Cathy Davidson claimed earlier this week that “if we (profs) can be replaced by a computer screen, we should be.” Her point was that it’s no longer plausible to argue that face-to-face instruction is clearly the only possible way to convey information. If the best instruction that a college can offer is a sage on a stage lecturing to 300 freshmen, whom that sage will then duck afterwards to get back to writing, then it’s hard to argue that a video presentation would be markedly worse. If anything, it may be better; at least with a video, you can play back parts you missed the first time. And the cost advantage is not to be ignored, particularly when tuition and student loan burdens are the highest they have ever been, even after inflation.
Well, I happen to have Cathy Davidson right here* and that’s not what she means at all:
Although normally a pretty upbeat and optimistic person, I end a lot of my different talks these days with a pretty scary, even dystopic slide: “IF WE PROFS CAN BE REPLACED BY A COMPUTER SCREEN, WE SHOULD BE.”
That gets people’s attention. And it makes people mad. My meaning is often misunderstood at first—and that’s what I want. I want profs in the audience to be outraged that I’m saying they can be replaced by a computer screen. And, if they think they are not replaceable by a computer screen, I want them to articulate why.
If they can make a good case for what they add, then my conditional statement is answered negatively: No, I cannot be replaced by a computer screen because of . . . Making that case accurately and persuasively (to the public, to legislators, to donors, and mostly to our students) is the single most important thing any professor can do because, if we don’t, it will be made for us. And we won’t like the result.
That’s a reasonable argument. There are good lecturers and bad lecturers. I agree that people who read PowerPoint slides to 400-people should be replaced with a computer. However, if you use various tactics to engage and enlighten your audience – anything from calling on students to keep them alert or taking questions on Twitter – then Davidson is arguing that you shouldn’t be.
Reed’s cause here, if you don’t remember, is to get professors to “use MOOCs as a resource, rather than attack them as threats.” That means “flipping the classroom” so that students have better things to do in class than listen to the boring old proffie read PowerPoint slides at them. Of course, that assumes that the boring old proffie does read PowerPoint slides at them, and I don’t think that assumption is true for most of us. But I’ve defended lecturing is this space before. I want to spend the rest of this post considering what a flipped humanities classroom might look like.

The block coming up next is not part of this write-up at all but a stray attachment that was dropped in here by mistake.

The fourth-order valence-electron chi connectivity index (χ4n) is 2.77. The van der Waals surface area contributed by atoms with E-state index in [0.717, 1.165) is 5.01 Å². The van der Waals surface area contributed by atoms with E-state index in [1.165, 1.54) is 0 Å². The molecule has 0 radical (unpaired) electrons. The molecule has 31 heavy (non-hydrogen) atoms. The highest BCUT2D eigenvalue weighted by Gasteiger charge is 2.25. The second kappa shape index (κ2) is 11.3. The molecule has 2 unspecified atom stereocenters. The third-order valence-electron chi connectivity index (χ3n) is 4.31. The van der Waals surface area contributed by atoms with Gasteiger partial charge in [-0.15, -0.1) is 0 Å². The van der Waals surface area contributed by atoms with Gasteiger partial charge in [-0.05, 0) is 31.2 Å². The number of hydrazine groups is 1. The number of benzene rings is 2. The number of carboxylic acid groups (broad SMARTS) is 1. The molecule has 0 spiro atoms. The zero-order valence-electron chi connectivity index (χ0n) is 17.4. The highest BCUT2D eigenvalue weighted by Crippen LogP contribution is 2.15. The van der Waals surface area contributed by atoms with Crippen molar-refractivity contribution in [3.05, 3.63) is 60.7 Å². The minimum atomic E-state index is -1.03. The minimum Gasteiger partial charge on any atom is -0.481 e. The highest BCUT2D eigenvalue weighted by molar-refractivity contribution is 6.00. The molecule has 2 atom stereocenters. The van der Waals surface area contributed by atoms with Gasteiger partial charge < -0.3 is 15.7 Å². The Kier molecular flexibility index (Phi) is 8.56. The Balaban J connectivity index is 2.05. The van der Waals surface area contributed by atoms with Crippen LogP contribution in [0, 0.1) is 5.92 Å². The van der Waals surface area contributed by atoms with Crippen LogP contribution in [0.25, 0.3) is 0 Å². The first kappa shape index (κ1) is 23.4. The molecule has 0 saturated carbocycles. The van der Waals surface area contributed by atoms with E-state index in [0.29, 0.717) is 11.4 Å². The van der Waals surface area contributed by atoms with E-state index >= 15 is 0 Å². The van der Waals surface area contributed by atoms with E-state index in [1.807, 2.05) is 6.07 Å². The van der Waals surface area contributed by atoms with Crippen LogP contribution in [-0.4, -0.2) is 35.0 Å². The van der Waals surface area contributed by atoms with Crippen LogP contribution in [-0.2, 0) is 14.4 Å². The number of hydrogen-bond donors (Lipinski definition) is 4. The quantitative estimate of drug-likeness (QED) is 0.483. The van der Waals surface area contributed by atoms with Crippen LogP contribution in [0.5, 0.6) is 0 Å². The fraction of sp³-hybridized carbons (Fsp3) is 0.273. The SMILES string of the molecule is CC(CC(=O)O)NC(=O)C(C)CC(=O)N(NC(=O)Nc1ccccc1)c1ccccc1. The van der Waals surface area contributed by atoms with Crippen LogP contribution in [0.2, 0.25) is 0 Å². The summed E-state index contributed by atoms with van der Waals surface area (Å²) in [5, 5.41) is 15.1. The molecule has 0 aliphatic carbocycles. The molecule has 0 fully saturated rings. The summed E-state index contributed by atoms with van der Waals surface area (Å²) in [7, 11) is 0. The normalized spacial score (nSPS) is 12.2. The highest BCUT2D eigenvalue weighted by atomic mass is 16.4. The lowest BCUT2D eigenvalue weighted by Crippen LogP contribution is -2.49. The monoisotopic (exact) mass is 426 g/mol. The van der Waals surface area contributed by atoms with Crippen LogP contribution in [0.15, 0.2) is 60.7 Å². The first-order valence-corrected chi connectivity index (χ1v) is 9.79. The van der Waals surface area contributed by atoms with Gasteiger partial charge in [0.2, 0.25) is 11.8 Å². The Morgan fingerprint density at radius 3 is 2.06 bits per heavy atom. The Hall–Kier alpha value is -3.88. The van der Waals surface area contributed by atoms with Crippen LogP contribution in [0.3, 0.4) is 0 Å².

My usual question on this subject is, “When exactly are my students going to do their reading?” Philip Zelikow teaches at the University of Virginia so he has reasonable expectations that his on-campus students will watch his MOOC lectures and read the books that he’s assigned, but what about the rest of us in the less-hallowed halls of higher ed?
More importantly, what does that leave the student doing most of their in-class time? I can imagine an 8th grade algebra teacher at a suburban middle school going from student to student helping them put into practice what Sal Khan explained to them on their computer screen the previous evening because they might have only twenty students in a class. But what happens if you teach at a community college where your class has 40 or 60 or even 100 students?
I’ll tell you what happens. No single professor can personalize every student’s education at once. That means your students end up teaching themselves. As Patrick Bigger and Victor Kappeler explain in “Anthropologies”:
“Ultimately MOOCs shift the labor of education onto the consumer (i.e. student) through innovations like ‘flipped classrooms’ that leave students exploring the predefined, standardized learning objectives. These flipped classrooms are the educational equivalent of scanning your own groceries at the supermarket —shifting aspects of the labor of education from faculty to student.”
Both Reed and Davidson assume that faculty always have enough agency to teach their classes precisely the way they want. That is an assumption that only an administrator (or in Davidson’s case a former administrator who teaches at Duke) could make.
“As someone who has taught large courses at a University of California, I can assure readers that my job could have easily been automated,” writes Gregory Ferenstein in TechCrunch. That’s not because he didn’t care. It’s because:
Traditionally, droves of unprepared teenagers were crammed into the faceless lecture halls of lower-division and remedial courses.
Flipping those classrooms isn’t going to help anyone except a few UC administrators who are trying to make the unacceptable acceptable. Faculty both in California and elsewhere need to demand better on behalf of their students and on behalf of themselves.
* Strangely enough, so does Reed. That’s his link in the above quote, not mine.